The odd reason Netherlands is now taxing hard drives

"Amazing that they can generate a very specific price to compensate for a loss that has never been demonstrated," one expert said.


Kevin Collier


Published Mar 11, 2014   Updated May 31, 2021, 3:51 pm CDT

The Netherlands has a stunning reason for its new tax on mp3 players, hard drives, and anything else that can store music files.

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Customers might legally copy their own mp3s there.

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Thanks to a ruling from the Dutch Supreme Court Friday, the government of the Netherlands will now collect €1-5 ($1.39-6.93), depending on storage capacity, on sales any piece of hardware capable of storing music files.

Like so much of Europe’s delightful legal quirkiness, the strange tax stems from the fact that the European Union directs a lot of member countries, which tend to have their own unique opinions. Specifically, this is an aftershock of the EU’s Copyright Directive of 2001, which promised “compensation” for the apparent scourge of people making legal copies of their own music.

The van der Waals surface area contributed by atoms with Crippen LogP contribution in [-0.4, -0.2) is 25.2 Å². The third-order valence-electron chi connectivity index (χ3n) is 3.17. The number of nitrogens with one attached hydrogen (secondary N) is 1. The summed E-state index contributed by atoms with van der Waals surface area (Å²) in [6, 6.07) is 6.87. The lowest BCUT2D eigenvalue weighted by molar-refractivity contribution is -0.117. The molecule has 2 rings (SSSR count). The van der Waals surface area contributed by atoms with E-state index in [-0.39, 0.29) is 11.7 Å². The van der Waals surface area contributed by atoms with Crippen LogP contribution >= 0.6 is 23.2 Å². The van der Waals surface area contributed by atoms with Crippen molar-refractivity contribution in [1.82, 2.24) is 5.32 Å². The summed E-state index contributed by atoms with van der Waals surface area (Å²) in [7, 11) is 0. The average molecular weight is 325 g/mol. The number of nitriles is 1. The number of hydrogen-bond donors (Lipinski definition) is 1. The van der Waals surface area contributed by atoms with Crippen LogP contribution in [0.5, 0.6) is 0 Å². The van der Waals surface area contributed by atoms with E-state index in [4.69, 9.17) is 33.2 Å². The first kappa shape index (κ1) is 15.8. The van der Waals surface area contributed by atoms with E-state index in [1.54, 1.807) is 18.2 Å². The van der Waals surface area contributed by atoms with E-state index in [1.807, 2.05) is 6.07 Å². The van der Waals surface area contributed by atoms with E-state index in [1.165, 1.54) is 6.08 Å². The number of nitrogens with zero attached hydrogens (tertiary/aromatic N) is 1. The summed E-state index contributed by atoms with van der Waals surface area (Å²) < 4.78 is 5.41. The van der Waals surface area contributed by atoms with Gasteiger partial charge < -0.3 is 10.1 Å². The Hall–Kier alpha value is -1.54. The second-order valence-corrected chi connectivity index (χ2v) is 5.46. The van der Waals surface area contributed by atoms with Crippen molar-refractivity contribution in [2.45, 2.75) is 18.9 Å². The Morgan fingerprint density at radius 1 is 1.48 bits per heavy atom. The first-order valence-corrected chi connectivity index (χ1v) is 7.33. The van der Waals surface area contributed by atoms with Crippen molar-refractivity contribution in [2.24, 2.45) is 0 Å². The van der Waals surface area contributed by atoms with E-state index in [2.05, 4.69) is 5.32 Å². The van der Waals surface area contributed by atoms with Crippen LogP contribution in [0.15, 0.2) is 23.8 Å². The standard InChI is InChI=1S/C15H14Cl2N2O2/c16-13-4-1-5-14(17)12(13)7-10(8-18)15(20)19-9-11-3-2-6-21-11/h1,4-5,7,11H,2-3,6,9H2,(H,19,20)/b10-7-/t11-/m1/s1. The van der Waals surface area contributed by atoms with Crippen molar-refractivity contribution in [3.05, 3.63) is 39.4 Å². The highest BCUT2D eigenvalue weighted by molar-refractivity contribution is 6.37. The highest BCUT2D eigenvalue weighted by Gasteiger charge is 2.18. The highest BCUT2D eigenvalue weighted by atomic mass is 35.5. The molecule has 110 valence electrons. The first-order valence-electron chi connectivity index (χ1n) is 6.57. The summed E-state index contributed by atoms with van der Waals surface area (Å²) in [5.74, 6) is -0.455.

But the EU never elaborated on what that “compensation” would be, Joe McNamee, executive director of the digital advocacy group European Digital Rights, told the Daily Dot.

Even stranger, the tax has nothing to do with the spectre of piracy, the financial cost of which varies widely depending on who you talk to. Instead, it’s based on the theory that there’s still some kind of lost royalty when you backup your own music to an external hard drive, or copy it from your computer to your iPod.

“Amazing that they can generate a very specific price to compensate for a loss that has never been demonstrated,” McNamee said.

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H/T Techdirt | Photo by evoo73/Flickr

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*First Published: Mar 11, 2014, 9:33 am CDT